While fans of Skepta will know what the man can accomplish, many saw his impact for the grime, fuck even the UK scene when he dropped his now infamous smash ‘Shutdown‘. The track blew up the internet, streaming over a million within days and leading to official remixes from Preditah and Idris Elba. The track sparked an underground resurgence within grime and led to one of the moments of 2015, when Skepta arranged a #Shutdown party in East London at a day’s notice which led to hundreds, maybe even thousands of people turning up to see the inpromptu performance. The event was even referenced in Skepta’s track ‘Back Then‘; “David Cameron on the phone to Obama, Man are shaking and panicking, when they see the Shutdown Shoreditch gathering“. Skepta build on this hype and even followed in the footsteps of So Solid Crew, Dizzee Rascal and Sway when he performed ‘Shutdown‘ onLater…with Jools Holland. The support only grew for Skepta as he gradually becomes a household name and the release of Konnichiwa will only look to continue that trend.
The US Connect
Skepta‘s meteoric rise over the course of 2015 was kicked off with by an infamous performance by Kanye West at the 2015 BRIT Awards. During his rendition of ‘All Day‘, he invited Skepta [alongside the likes of Krept & Konan, Stormzy and Novelist] onto the stage. The event propelled Skepta into the US limelight and saw his name on influential US sites; The Source and Vibe . While rumours circulated of Yeezy and Skepta collaborating on a track, Drake took to Instagram to show his love for Skepta, even saying that he was a fan of his famous clash with Devilman on Lord of the Mics 2. The connection to Drake led to the two working on Wizkid‘s ‘Ojuelegba‘ and performing together at Wireless Festival. He even toured the US and Canada in 2015, performing to thousands of die-hard fans. While a co-sign from Drake was never a make-or-break for Skepta, their relationship has opened him up to a whole new audience and why this new project is ever more important for his US relations. The lead-up is promising, with features in XXL and HotNewHipHop and Skepta was even set for a show at this year’s Coachella [but his Visa was cancelled!] The release of Konnichiwa will be the first full-length project for this new era of fans and will continue to build bridges between the US and UK.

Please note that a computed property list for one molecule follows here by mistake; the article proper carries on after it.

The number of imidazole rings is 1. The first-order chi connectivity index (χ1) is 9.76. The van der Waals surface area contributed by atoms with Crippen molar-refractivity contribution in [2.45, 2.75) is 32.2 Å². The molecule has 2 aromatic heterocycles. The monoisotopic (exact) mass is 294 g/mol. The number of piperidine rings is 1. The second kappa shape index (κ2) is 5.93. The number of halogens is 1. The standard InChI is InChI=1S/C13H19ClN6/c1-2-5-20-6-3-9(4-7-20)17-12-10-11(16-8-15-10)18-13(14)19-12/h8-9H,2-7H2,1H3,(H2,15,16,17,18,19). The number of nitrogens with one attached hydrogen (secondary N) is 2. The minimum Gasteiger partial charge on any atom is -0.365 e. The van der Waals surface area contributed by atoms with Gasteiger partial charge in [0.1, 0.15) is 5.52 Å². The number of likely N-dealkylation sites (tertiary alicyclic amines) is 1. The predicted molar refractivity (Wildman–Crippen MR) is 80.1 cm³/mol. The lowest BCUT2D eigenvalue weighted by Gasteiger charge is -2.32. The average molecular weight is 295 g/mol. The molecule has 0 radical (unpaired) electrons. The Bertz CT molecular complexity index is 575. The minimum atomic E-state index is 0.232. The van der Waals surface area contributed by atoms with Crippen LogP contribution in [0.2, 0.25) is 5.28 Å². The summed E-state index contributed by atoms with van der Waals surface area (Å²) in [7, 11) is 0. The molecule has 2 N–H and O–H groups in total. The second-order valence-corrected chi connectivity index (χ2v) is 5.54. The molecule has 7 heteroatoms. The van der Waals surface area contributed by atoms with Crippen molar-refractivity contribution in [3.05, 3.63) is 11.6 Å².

Landscape of the UK scene
It’s fair to say that the UK urban scene is the healthiest it has ever been for a long time. The spotlight has been shone firmly on the depths of talent the UK has to offer and stars have been made across the country. While the grime scene has exploded with a wealth of new talent, including Novelist and Stormzy, there has always been a keen eye of the forefathers of the scene and what they have to offer. While Giggs has popped up on features from Fekky [‘Gossip‘] and 67 [‘Lets Lurk‘], Kano made an impressive return with his 2016 album Made In The Manor. So as we await Skepta’s effort, it’s clear that there is room to make an impact. His previous full length project, Blacklisteddropped in 2012, debuting at #4 in the iTunes chart and spawned hits ‘Castles‘, ‘Ace Hood Flow‘ and ‘We Begin Things‘. Konnichiwa has the potential to tie in a number of fans, from fans of his classic Meridian days to his new fans gained over the past 2 years. The appeal with Skepta is being able to approach his sound in such an authentic way and hopefully this will be showcased to the fullest when Konnichiwa finally drops.
I want #Konnichiwa to represent my city, I want it to break culture barriers, I want it to mean something for real.